She was a beautiful ship, in the frigate class, fashioned, not
merely in her lines, but in her details, with an extreme of that
loving care that Spanish builders not infrequently bestowed. She
had been named, as if to blend piety with loyalty, the San Felipe,
and she had been equipped with a fastidiousness to match the beauty
of her lines.

The great cabin, flooded with sunlight from the tall stern windows
of horn, which now stood open above the creaming wake, had been
made luxurious by richly carved furnishings, by hangings of green
damask and by the gilded scrollwork of the bulkheads. Here Peter
Blood, her present owner, bending over the Spaniard who reclined on
a day bed by the stern locker, was reverting for the moment to his
original trade of surgery. His hands, as strong as they were
shapely, and by deftness rendered as delicate of touch as a
woman’s, had renewed the dressing of the Spaniard’s thigh, where
the fractured bone had pierced the flesh. He made now a final
adjustment of the strappings that held the splint in place, stood
up, and by a nod dismissed the negro steward who had been his

‘It is very well, Don Ilario.’ He spoke quietly in a Spanish that
was fluent and even graceful. ‘I can now give you my word that you
will walk on your two legs again.’

A wan smile dispelled some of the shadows from the hollows which
suffering had dug in the patient’s patrician countenance. ‘For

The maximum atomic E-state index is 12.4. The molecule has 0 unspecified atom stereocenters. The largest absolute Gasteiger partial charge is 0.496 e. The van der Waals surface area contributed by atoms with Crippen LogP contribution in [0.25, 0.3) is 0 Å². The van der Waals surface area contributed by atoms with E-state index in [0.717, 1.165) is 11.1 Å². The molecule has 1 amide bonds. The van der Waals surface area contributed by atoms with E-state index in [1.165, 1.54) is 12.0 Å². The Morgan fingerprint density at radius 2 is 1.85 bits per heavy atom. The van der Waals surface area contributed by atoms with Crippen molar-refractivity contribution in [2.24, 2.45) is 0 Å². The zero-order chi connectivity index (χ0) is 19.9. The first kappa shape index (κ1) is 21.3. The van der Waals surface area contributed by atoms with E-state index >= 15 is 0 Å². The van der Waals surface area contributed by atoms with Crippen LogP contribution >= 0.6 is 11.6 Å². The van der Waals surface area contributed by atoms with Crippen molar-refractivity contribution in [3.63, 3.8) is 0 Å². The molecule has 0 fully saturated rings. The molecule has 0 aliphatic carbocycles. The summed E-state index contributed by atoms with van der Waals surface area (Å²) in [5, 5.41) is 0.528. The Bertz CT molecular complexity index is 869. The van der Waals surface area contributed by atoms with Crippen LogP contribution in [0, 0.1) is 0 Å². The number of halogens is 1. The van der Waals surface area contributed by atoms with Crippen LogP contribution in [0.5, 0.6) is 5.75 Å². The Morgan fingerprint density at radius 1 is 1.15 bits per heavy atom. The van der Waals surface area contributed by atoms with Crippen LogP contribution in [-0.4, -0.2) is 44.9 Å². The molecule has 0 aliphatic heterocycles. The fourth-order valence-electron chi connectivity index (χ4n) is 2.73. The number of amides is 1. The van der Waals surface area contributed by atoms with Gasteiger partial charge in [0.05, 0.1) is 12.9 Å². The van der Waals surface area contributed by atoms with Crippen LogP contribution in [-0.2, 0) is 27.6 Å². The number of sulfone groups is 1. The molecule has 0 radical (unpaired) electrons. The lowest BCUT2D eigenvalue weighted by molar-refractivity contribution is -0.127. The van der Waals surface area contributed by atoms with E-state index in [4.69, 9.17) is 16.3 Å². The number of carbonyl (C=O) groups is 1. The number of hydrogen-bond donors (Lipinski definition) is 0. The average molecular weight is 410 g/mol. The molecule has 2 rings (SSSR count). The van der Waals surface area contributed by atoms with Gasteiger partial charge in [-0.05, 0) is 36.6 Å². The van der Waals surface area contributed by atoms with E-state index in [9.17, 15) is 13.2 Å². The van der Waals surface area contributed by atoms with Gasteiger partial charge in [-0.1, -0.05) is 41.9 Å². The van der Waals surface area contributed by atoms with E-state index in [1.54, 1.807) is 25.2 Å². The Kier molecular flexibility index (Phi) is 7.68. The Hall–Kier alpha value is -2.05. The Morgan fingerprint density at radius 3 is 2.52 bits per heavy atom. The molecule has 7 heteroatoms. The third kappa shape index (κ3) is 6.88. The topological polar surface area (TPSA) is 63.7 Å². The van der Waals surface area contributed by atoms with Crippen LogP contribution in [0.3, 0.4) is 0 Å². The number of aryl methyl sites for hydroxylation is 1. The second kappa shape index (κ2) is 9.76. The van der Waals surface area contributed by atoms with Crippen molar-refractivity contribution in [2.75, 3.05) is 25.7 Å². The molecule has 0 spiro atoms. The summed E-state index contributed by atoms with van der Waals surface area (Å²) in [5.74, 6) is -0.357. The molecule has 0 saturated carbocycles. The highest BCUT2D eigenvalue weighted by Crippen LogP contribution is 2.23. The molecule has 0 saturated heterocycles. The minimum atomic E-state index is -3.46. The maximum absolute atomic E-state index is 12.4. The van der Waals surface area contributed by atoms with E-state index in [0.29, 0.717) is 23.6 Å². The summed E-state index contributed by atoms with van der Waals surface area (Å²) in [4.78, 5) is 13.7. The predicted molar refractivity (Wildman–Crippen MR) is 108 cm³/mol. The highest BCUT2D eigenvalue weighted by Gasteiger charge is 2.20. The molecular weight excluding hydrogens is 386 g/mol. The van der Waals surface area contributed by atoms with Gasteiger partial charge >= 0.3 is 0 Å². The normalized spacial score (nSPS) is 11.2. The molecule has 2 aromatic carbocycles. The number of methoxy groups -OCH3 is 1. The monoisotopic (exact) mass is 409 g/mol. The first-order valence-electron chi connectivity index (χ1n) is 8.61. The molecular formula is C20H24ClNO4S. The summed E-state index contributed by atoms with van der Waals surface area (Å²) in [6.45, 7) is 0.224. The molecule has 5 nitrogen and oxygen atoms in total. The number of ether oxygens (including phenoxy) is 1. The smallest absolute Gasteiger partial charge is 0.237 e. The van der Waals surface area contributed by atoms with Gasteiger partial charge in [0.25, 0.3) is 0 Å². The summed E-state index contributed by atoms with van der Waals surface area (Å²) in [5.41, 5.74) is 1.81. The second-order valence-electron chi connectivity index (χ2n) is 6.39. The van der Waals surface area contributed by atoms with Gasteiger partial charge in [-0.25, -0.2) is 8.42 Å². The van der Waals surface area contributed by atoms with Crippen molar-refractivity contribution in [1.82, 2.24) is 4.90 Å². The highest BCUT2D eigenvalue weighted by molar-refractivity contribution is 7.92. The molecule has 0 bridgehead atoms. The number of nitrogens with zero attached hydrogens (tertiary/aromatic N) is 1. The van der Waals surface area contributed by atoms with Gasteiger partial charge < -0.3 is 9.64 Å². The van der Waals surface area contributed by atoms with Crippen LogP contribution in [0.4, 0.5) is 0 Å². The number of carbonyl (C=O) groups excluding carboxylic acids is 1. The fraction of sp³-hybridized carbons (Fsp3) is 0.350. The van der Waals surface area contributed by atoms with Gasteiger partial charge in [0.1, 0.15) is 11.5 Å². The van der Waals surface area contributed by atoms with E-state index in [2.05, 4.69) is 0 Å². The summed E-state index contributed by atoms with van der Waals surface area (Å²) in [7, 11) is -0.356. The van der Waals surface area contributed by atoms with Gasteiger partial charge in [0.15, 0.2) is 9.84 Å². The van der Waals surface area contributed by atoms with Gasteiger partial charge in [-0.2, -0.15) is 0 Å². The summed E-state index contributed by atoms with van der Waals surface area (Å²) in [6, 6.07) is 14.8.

that,’ he said, ‘the thanks to God and you. A miracle.’

‘No miracle at all. Just surgery.’

‘Ah! But the surgeon, then? That is the miracle. Will men
believe me when I say I was made whole again by Captain Blood?’

The Captain, tall and lithe, was in the act of rolling down the
sleeves of his fine cambric shirt. Eyes startlingly blue under
black eyebrows, in a hawk-face tanned to the colour of mahogany,
gravely considered the Spaniard.

‘Once a surgeon, always a surgeon,’ he said, as if by way of
explanation. ‘And I was a surgeon once, as you may have heard.’

‘As I have discovered for myself, to my profit. But by what queer
alchemy of Fate does a surgeon become a buccaneer?’

Captain Blood smiled reflectively. ‘My troubles came upon me from
considering only—as in your case—a surgeon’s duty; from beholding
in a wounded man a patient, without concern for how he came by his
wounds. He was a poor rebel who had been out with the Duke of
Monmouth. Who comforts a rebel is himself a rebel. So runs the
law among Christian men. I was taken red-handed in the abominable
act of dressing his wounds, and for that I was sentenced to death.
The penalty was commuted, not from mercy. Slaves were needed in
the plantations. With a shipload of other wretches, I was carried
overseas to be sold in Barbados. I escaped, and I think I must
have died at somewhere about the time that Captain Blood came to
life. But the ghost of the surgeon still walks in the body of the
buccaneer, as you have found, Don Ilario.’

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